Source: http://blog.schauderhaft.de/2012/03/04/about-estimating/

Published at DZone with permission of Jens Schauder, author and DZone MVB.

(Note: Opinions expressed in this article and its replies are the opinions of their respective authors and not those of DZone, Inc.)

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Chuck Dillon replied on Wed, 2012/03/07 - 2:07pm

Thanks for the thoughts Jens.  Here's a couple of mine...

Estimate at a relatively high level of granularity.  Typically estimate in units of weeks with a task breakdown containing work items at least a week.  I've seen people with minimal statistical insight assume that if they break it down finer and finer they get more measurements and so better precision.  It's doesn't work that way.  If you break it down too fine your error grows as a percentage of work estimated.  In effect your ruler isn't precise enough to measure the small quanta of work.  Also when looking it in too much detail you tend to introduce bias so that error accumulates instead of averaging out.  If you keep the work items course you reduce bias and error is more likely to average out.

Think time-boxing.  Include nice-to-have work that can be deferred if stuff happens.  Estimate this work along with must-haves but know that when the unexpected happens you have some room to adjust with built in acceptability to the customer.

BTW, your #4 is wrong.  You don't need a normal distribution.  A single dice role has a uniform distribution.  This method does apply as long as you don't break the work down finer than your ruler can handle.

Jim Karabatsos replied on Wed, 2012/03/07 - 11:49pm

 

Good article, Jens and ditto for your comments, Chuck.

One of the things that I find so infuriating is the continual comparisons being made between software development and construction.  I've ranted at greater length on my blog at jimako.com/blog/2010/12/07/pure-design-is-pure-garbage but the central gist is that we are REALLY, REALLY GOOD at estimating the time to construct software, and it is VERY, VERY quick, because construction is the compile/build process, which essentially costs zero time and dollars to within an acceptable margin of error on any real project.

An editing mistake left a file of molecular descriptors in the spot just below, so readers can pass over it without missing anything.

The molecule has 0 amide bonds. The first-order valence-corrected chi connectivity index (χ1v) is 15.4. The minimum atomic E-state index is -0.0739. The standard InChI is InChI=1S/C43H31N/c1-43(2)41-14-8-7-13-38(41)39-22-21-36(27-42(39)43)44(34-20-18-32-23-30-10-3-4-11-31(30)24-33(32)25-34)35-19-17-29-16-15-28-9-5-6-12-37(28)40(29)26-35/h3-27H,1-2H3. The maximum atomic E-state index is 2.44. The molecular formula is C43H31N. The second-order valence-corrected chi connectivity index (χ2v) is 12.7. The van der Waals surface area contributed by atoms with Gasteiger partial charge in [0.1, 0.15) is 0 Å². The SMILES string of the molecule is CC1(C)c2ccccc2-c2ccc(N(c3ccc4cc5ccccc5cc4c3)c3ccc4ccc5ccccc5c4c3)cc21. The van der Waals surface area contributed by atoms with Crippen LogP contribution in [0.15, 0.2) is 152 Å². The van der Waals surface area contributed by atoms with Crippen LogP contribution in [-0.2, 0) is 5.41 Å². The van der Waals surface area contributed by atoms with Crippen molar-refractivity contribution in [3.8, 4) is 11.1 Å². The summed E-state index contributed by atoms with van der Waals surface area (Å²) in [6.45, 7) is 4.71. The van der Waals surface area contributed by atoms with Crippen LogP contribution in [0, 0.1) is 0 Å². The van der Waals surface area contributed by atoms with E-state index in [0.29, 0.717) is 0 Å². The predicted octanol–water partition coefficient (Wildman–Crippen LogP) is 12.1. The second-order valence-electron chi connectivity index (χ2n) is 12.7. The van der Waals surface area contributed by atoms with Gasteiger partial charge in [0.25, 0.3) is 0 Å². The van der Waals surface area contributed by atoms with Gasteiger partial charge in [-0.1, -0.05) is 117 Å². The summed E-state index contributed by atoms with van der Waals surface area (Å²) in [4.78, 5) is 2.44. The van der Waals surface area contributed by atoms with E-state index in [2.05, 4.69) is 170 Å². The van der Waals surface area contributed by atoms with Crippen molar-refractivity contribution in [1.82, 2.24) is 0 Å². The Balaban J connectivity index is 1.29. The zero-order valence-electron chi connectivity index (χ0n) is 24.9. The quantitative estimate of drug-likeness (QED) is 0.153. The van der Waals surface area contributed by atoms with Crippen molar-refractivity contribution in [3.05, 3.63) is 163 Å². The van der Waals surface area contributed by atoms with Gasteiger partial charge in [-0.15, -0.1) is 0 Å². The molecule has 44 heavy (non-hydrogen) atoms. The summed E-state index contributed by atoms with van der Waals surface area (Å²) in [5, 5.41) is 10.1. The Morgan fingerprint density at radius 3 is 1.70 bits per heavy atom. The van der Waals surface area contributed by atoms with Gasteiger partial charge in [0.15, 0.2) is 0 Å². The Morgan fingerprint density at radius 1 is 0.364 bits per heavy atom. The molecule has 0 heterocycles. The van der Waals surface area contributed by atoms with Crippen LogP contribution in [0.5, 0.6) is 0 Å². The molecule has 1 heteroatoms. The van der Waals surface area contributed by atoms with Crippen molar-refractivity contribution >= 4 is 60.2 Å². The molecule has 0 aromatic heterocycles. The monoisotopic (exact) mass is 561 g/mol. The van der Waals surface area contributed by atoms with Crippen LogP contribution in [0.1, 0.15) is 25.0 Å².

What we actually spend our time on is detailed design, because writing programs is a DESIGN activity.  The code we write is specifying the business rules at the most detailed level of precision, a bit like doing the final, detailed technical drawing and calculations for a new widget to be manufactured.  The actual creation of the widget is the compile/build process.

My experience with the construction of physical world artefacts is that those trades do far worse at the construction than the software industry does.  When I had my house built over a decade ago, it was an off-the-shelf design with no modifications either before or during the build.  Yet it took the builder (one of the largest in Australia at the time) 2 years to complete the project that was originally estimated at six months. Even then, I had to physically take possession and force their hand to get the project finished.  And this really was a CONSTRUCTION activity -- they were building to the exact same plan that they had built many times before. Their excuse was that the tradesmen were all busy in Sydney building infrastructure for the 2000 Olympic games.